Envy, Greed, and Jealousy Are Related But Distinct

A consideration of these emotions in decision-making, economic theory, and political ideology

Kevin Ann
5 min readAug 20, 2019


Despite our best attempts to think and act rationally, we humans are creatures of emotion despite how much we value and aspire to rational thought. Accounting for emotions has far-ranging implications in making decisions in our personal lives, in risk-reward contexts such as trading and investing, and in the formulation of models of aggregate human behavior in economics and political ideology. Because we may not be able to fight, think, or act through emotions using sheer will power, we should instead understand them deeply so that we can formulate actions accounting for them or to side-step them.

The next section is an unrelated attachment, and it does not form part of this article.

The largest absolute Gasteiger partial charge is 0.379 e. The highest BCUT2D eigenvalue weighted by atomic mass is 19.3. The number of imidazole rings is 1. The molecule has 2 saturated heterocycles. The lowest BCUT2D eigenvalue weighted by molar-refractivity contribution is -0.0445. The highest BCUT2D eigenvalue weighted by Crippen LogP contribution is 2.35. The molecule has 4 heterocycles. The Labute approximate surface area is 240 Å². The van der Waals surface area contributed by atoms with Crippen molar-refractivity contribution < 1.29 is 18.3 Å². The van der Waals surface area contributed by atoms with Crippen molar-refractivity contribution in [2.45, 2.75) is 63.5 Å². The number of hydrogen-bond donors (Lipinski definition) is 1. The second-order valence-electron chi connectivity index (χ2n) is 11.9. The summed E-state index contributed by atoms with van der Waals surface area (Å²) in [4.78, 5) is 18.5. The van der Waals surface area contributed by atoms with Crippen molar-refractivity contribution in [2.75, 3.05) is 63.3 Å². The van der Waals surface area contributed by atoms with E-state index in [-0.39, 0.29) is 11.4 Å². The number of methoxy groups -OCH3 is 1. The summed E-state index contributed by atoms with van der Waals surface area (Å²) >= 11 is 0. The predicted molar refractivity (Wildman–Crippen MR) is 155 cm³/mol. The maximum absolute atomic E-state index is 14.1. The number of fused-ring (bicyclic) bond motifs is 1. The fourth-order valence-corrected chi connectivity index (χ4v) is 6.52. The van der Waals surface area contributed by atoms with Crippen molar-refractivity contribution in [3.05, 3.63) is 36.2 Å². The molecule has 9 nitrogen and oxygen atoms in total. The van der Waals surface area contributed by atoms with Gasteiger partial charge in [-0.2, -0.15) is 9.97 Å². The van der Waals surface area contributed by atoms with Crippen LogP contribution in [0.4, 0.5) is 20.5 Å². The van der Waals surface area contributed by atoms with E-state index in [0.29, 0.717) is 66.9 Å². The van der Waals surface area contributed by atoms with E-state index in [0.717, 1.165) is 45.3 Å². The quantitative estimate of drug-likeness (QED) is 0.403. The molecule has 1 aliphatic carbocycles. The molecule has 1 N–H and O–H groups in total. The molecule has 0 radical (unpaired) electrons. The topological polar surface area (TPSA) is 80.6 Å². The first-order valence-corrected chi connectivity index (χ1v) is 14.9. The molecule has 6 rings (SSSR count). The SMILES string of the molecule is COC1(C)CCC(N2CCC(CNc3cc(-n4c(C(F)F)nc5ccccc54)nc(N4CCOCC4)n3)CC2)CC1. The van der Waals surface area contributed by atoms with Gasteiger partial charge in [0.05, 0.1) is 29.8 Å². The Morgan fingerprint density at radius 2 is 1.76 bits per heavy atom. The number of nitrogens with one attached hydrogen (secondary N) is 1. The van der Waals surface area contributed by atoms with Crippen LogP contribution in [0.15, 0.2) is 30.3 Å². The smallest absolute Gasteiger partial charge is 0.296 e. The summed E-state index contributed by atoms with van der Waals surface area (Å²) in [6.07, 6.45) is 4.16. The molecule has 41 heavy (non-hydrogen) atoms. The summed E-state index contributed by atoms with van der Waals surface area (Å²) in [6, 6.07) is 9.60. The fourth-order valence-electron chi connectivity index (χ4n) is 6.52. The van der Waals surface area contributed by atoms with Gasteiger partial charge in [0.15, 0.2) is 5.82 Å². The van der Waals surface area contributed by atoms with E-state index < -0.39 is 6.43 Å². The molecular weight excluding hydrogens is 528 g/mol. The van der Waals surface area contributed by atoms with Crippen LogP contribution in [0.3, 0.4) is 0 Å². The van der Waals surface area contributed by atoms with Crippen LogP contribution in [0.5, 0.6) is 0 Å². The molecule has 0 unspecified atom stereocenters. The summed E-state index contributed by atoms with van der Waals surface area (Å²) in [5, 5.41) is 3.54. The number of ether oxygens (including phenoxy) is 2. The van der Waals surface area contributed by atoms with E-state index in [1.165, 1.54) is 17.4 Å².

Envy, Greed, and Jealousy are very powerful emotions that are often muddled to the point they’re used interchangeably, but in fact have distinct meanings.

  • Envy
    Desiring what someone else has.
  • Greed
    Desire something by itself.
  • Jealousy
    Fear of losing something already in possession, involving a third party.

I will consider the distinctions between these, as well as their extensions and relation to economic theory and political ideology.

Preliminary Considerations

Consider the following matrix.

  • Have vs Have Not
    Whether you possess something.
  • Relative vs. Absolute
    Whether you compare yourself to others or not.
Matrix 1: Have/Have Not vs. Relative/Absolute

Envy and Greed

  • Envy
    You want what someone else has and compare yourself relative to others. It may exist whether you have something or not.
  • Greed
    When you want more of something insatiably regardless of what others have. It may exist whether you have it or not.
Matrix 2: Envy and Greed — When you want more of something.

Evolutionary mechanisms



Kevin Ann

AI/full-stack software engineer | trader/investor/entrepreneur | physics phd